Allergies are not rare and can affect all dog breeds. Find out more about the most common allergies, the symptoms and treatment options in this blog post.
What are allergies?
They occur when a dog's immune system has a hyper reaction to an external substance such as pollen, flea saliva, bee stings or some foods that wouldn't trigger any reaction in most dogs.
Some allergies are thought to be hereditary, some have an unknown cause. Most dogs show signs of an allergy in their first three years.
What are the main signs of allergies in dogs?
Watch out for signs on your dog's skin, such as itching, inflamed areas or hives. Face swelling and inflammation of the ears can also be signs of an allergy.
Watery eyes, sneezing and gastrointestinal issues are also common symptoms.
In very rare cases, a severe allergic response can cause an anaphylactic reaction which requires urgent medical care, as this can be fatal.
What are the most common types of allergies?
- Fleas: it's actually a reaction to a substance in flea saliva, not the flea.
- Atopic Dermatitis: it is usually an inherited tendency to develop allergic reactions after exposure to common allergens in the air such as pollens, weeds or fungi.
- Food allergies: they will often trigger skin issues such as flaking or itching, as well as chronic ear infections. A dogs can develop a food allergy overtime, which can make it hard to diagnose as they would have tolerated this food without issues before. Dairy, beef, and wheat represent up to 80% of food allergies in dogs.
- Contact allergies: when a dog has direct contact to a surface or chemical that irritates their skin. Household cleaners, carpet cleaners, fertilisers and essential oils are the main culprits.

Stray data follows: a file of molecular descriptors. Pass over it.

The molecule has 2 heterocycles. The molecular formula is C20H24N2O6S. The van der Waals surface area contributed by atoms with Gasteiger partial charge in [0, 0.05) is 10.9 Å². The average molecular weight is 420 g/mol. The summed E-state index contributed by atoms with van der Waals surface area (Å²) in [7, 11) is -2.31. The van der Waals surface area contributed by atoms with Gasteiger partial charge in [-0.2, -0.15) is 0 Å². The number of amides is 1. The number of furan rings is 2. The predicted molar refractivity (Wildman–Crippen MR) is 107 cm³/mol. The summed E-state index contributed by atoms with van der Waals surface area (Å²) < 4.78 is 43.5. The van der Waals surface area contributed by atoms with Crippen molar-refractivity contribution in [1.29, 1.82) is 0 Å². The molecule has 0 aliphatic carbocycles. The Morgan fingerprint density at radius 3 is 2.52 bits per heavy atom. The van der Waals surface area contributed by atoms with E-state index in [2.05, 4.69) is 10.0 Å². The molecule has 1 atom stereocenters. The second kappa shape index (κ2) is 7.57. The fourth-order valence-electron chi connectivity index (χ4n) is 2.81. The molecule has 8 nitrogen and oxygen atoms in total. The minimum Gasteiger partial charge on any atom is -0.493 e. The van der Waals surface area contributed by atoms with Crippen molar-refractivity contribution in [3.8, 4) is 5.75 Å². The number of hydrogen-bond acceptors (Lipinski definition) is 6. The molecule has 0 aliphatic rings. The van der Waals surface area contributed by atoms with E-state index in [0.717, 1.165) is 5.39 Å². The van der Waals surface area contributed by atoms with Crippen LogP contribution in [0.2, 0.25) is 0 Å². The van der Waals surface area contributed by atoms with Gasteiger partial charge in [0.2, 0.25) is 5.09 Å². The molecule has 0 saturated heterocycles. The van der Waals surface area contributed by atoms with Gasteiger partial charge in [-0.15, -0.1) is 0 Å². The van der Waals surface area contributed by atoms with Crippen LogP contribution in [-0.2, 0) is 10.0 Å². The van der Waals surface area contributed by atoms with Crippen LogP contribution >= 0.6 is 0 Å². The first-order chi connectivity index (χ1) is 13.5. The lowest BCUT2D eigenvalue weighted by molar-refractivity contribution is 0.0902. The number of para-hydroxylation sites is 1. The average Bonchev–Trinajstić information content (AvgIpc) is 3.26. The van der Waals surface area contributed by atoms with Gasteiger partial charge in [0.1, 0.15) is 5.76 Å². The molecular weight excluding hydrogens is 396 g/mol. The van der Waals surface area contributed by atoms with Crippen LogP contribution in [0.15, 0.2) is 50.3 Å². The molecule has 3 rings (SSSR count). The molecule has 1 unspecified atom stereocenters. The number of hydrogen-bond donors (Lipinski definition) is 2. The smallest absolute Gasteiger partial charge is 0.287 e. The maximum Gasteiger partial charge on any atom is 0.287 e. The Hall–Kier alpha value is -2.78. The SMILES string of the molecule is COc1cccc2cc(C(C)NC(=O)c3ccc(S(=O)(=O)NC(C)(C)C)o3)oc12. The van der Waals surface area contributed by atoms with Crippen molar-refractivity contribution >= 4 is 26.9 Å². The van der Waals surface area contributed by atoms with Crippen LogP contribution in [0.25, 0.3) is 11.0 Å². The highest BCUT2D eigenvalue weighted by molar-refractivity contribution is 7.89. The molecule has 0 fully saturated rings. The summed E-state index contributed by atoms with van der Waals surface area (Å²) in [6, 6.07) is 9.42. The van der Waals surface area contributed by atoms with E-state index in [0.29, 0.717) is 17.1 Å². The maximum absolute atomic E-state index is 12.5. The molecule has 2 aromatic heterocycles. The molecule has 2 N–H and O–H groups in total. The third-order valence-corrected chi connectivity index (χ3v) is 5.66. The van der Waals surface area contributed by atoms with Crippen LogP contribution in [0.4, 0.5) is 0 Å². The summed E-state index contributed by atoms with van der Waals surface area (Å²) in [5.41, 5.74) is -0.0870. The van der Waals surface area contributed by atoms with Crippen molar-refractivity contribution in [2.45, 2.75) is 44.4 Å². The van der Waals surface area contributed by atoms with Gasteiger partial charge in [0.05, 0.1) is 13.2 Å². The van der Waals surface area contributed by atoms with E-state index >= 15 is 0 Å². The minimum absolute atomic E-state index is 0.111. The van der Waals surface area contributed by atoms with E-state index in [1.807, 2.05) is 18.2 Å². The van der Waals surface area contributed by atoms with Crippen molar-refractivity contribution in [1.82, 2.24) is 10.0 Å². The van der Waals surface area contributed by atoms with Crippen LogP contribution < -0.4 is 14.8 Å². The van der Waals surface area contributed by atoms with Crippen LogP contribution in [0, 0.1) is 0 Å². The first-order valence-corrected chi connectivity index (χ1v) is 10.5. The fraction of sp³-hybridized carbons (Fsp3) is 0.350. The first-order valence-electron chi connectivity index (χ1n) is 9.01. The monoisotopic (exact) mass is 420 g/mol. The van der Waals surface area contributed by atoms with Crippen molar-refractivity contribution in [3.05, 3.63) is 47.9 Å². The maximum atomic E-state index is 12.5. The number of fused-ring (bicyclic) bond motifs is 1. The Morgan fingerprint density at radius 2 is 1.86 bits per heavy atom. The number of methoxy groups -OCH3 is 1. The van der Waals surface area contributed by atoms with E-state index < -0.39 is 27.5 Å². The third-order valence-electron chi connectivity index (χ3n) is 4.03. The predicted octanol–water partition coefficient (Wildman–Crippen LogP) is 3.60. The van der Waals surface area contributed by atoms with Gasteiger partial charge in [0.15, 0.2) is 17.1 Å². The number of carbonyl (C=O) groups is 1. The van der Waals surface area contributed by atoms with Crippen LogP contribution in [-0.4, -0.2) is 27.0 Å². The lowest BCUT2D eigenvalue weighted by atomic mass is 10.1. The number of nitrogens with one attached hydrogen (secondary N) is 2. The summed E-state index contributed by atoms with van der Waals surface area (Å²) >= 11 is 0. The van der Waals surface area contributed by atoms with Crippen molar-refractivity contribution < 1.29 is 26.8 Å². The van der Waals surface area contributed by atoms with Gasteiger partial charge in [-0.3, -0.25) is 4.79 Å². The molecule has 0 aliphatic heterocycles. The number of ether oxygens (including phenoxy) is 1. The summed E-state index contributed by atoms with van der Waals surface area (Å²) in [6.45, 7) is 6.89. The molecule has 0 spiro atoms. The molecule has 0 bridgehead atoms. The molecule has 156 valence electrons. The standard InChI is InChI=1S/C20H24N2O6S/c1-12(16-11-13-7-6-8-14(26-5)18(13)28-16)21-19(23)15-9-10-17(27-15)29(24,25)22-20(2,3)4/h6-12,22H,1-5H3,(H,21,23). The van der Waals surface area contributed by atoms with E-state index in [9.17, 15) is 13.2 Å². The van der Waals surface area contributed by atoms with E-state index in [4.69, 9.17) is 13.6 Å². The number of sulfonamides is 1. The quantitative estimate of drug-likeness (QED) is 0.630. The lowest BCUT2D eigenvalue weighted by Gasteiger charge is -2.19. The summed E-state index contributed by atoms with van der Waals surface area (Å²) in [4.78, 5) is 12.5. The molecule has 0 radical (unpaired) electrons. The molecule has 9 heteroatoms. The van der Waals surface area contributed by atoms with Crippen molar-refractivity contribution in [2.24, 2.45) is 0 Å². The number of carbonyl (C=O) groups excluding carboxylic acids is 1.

How to diagnose and treat a dog allergy?
If your dog displays any signs of an allergy, your vet will perform a thorough examination and enquire about your dog's history to be able to confirm the diagnosis. Some allergies are easy to determine, some others may require further allergen testing.
Most allergies are not curable but they can be controlled so that your dog's symptoms are minimal. Here are some examples:
- Anti-parasitic protocol and flea prevention to keep symptoms at bay.
- Antihistamines, a safe treatment but not effective on every dog.
- Cortisone and other medications show good results but they come with side effects so the treatment needs to be well managed by the vet.
- Diet changes are fairly easy to implement once the food allergy has been identified. Here are MyPetSays we have a wide range of recipes and hypoallergenic options.
- Air purifiers and air conditioning can help with allergens in the air.
- Medicated hygiene products, such as shampoos can help reduce localised inflammation. Bathing your dog every week can also relieve the symptoms and prevent flare-ups.
- Antibiotics can be prescribed to treat skin infections.
It goes without saying that your vet is the best person to speak to and get a treatment plan from!